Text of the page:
AVX reveals new attack helicopter configuration for FVL Light


AVX Aircraft of Benbrook, Texas has responded to the US Army’s request for information on the smallest of five planned Future Vertical Lift (FVL) capability sets with two 7.5t (16,700lb) winged coaxial compound helicopter configurations that the company’s chief executive describes as vertical takeoff fighter aircraft for light reconnaissance, attack, assault and medical evacuation missions.

The baseline swept-wing, 13.4m (44ft) diametre rotor concept would be powered by two 3,000shp Improved Turbine Technology Programme (ITEP) engines and is designed to meet a demanding set of core requirements proposed by the US Army in its “Capability Set 1” RFI document. The requirements that emerged for that next-generation rotorcraft category required a more robust design than the 4.5t (10,000lb) light single that AVX discussed with the Army back in January for Capability Set 1 (CS1), prior to the 18 February RFI release.

Asset ImageAVX’s FVL Capability Set 1 concept for assault and security operations and medical evacuation – AVX Aircraft

CS1 sought information on aircraft concepts that could achieve speeds above 200kts (370km/h) with a 229nm (424km) range. An assault/security and medical evacuation variant must accommodate six fully-loaded 151kg (335lb) troops and a gun four 360° protection.

AVX chief executive Troy Gaffey tells Flightglobal at an Army Aviation Association of America conference in Atlanta, Georgia on 29 April that the company scrabbled to complete the proposal once the RFI was released since most of its work has focused on FVL Capability Set 3, which would succeed the Sikorsky UH-60 Black Hawk and Boeing AH-64 Apache.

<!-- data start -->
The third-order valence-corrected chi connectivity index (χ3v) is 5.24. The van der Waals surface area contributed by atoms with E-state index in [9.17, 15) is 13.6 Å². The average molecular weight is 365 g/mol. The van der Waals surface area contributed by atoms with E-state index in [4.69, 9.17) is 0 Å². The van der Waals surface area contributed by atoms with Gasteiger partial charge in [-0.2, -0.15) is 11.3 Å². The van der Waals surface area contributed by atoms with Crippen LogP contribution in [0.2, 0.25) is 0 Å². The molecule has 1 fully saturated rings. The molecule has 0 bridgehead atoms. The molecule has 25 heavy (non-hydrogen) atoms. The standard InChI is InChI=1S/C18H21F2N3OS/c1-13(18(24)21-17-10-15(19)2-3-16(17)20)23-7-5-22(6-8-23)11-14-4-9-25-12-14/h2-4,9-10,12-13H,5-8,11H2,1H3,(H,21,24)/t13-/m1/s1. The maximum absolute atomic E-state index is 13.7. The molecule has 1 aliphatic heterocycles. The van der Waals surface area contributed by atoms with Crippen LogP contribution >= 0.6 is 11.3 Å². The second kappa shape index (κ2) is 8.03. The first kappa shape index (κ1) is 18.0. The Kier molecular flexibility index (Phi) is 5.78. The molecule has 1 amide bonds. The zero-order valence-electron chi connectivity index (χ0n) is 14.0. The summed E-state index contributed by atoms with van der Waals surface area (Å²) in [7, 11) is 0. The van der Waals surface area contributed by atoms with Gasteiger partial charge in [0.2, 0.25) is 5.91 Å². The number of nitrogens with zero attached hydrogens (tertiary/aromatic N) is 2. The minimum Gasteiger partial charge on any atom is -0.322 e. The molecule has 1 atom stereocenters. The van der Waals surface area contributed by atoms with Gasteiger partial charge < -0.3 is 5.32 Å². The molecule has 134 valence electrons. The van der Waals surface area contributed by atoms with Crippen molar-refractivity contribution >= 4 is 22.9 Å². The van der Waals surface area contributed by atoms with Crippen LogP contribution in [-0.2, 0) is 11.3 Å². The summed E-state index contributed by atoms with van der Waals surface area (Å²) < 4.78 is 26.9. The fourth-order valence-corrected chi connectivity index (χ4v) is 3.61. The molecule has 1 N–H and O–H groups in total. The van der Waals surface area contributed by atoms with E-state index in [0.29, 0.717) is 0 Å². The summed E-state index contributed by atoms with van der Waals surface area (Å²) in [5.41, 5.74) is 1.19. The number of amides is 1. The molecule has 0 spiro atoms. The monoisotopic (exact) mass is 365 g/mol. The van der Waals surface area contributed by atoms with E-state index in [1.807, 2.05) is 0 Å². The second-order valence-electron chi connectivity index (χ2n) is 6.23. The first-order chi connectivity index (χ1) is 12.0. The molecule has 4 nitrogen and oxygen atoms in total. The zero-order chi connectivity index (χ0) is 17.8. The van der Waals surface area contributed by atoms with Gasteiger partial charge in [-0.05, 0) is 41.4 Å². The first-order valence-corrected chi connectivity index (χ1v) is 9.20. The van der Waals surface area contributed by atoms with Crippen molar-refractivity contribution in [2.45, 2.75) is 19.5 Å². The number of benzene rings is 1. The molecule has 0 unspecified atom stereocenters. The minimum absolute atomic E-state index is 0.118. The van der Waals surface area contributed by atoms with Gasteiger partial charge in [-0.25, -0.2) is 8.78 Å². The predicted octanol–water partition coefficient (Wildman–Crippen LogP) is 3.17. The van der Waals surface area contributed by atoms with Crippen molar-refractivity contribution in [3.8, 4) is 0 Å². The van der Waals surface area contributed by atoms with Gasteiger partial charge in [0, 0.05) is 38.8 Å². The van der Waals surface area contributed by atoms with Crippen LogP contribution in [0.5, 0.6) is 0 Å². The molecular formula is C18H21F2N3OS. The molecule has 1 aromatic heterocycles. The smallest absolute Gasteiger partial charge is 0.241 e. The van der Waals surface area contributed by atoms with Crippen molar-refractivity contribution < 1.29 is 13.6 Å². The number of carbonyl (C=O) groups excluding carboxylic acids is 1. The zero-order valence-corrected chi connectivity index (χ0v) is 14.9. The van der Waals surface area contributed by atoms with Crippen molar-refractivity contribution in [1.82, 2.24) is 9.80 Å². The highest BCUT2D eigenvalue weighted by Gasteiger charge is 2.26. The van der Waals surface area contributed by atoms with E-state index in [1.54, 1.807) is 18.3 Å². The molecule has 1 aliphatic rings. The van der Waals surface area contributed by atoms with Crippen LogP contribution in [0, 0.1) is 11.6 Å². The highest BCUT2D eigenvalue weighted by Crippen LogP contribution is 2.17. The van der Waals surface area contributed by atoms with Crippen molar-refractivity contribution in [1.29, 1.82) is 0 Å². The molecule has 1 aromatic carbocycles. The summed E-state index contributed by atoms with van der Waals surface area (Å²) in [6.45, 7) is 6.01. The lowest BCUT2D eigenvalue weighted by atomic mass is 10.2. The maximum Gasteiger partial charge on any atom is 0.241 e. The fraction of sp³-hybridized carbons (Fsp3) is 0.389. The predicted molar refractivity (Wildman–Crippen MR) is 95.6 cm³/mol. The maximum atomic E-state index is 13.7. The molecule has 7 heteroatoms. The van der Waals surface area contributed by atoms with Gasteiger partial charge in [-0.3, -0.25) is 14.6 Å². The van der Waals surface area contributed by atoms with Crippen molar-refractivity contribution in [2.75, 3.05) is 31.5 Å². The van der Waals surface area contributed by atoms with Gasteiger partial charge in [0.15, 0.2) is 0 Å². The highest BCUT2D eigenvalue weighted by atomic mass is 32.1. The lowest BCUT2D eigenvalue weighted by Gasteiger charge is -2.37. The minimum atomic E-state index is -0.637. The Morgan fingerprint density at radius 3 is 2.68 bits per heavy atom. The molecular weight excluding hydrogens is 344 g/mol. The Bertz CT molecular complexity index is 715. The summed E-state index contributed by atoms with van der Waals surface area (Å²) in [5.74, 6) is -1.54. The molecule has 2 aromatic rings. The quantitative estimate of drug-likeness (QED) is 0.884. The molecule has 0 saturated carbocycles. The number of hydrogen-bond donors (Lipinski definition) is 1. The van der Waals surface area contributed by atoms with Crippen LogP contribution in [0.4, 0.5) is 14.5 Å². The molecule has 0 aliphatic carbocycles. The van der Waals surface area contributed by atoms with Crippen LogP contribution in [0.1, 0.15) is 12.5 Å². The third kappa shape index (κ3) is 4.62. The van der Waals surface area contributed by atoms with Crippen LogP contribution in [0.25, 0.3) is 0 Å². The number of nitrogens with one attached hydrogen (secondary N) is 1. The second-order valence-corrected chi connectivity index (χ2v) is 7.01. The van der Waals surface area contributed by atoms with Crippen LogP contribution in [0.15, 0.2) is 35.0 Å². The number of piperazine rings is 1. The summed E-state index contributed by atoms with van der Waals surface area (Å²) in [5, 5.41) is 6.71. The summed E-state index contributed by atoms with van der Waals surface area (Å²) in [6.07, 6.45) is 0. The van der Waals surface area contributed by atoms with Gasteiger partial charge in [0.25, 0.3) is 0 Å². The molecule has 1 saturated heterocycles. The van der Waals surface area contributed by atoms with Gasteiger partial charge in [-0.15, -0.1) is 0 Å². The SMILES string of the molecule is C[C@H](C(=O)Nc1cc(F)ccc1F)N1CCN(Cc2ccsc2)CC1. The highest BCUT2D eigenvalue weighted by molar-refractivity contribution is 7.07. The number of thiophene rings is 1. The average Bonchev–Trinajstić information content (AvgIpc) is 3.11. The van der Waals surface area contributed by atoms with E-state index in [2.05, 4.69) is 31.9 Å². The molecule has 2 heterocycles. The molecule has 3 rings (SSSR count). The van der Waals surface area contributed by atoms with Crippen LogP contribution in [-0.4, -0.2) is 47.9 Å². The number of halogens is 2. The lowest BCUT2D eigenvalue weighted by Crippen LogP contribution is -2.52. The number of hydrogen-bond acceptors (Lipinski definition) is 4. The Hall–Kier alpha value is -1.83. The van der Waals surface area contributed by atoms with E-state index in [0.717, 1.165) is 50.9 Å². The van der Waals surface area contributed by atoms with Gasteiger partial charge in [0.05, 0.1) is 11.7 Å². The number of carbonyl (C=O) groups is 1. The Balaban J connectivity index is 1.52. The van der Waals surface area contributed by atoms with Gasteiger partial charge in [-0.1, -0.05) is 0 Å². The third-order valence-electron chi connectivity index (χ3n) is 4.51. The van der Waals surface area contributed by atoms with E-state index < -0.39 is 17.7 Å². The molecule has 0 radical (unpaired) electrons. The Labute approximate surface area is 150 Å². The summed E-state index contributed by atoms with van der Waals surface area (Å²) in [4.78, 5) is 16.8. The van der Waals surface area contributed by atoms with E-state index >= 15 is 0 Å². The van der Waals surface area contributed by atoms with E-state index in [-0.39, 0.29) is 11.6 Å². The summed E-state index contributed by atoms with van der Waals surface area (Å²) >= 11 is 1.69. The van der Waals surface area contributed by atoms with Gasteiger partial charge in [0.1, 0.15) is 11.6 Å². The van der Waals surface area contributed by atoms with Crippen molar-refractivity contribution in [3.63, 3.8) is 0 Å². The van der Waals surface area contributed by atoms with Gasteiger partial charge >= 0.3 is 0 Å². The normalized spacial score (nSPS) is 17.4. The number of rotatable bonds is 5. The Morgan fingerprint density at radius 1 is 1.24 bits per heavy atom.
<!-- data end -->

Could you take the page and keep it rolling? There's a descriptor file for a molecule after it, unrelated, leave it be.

The company came up with two variants with 912kg (2,010lbs) internal payloads – one with a retractable missile launcher for the attack/reconnaissance mission and another that can carry the six troops and be reconfigured with two litters for medical evacuation.

Asset ImageAVX’s FVL Capability Set 1 concept for armed reconnaissance and attack – AVX Aircraft

“I’d call it a vertical takeoff fighter airplane, because it’s intended to be flown at high speed off the deck at night,” says Gaffey. “You look at it, it’s going to have terrain avoidance radar, forward-looking infrared and all the bells and whistles with regard to weight, so the aircraft becomes large.

“It’s a fighter plane and it’s intended to fly in all weather and at night. They want an aircraft that can be reconfigured into a medivac or a troop carrier and that’s a little bit of a challenge because you’ve got to accommodate weapons, people and litters.”

The new design, which includes a swept horizontal tail with two centreline ducted fans, is a significant departure from the Bell OH-58-based compound coaxial Kiowa Warrior concept that AVX proposed for the Army’s now-defunct Armed Aerial Scout programme. Despite cancelling AAS in 2013 and replacing the OH-58 with AH-64 Apaches teamed with unmanned aircraft, the Army remains committed to introducing a new light reconnaissance aircraft.

Asset ImageAVX’s light single for FVL – AVX Aircraft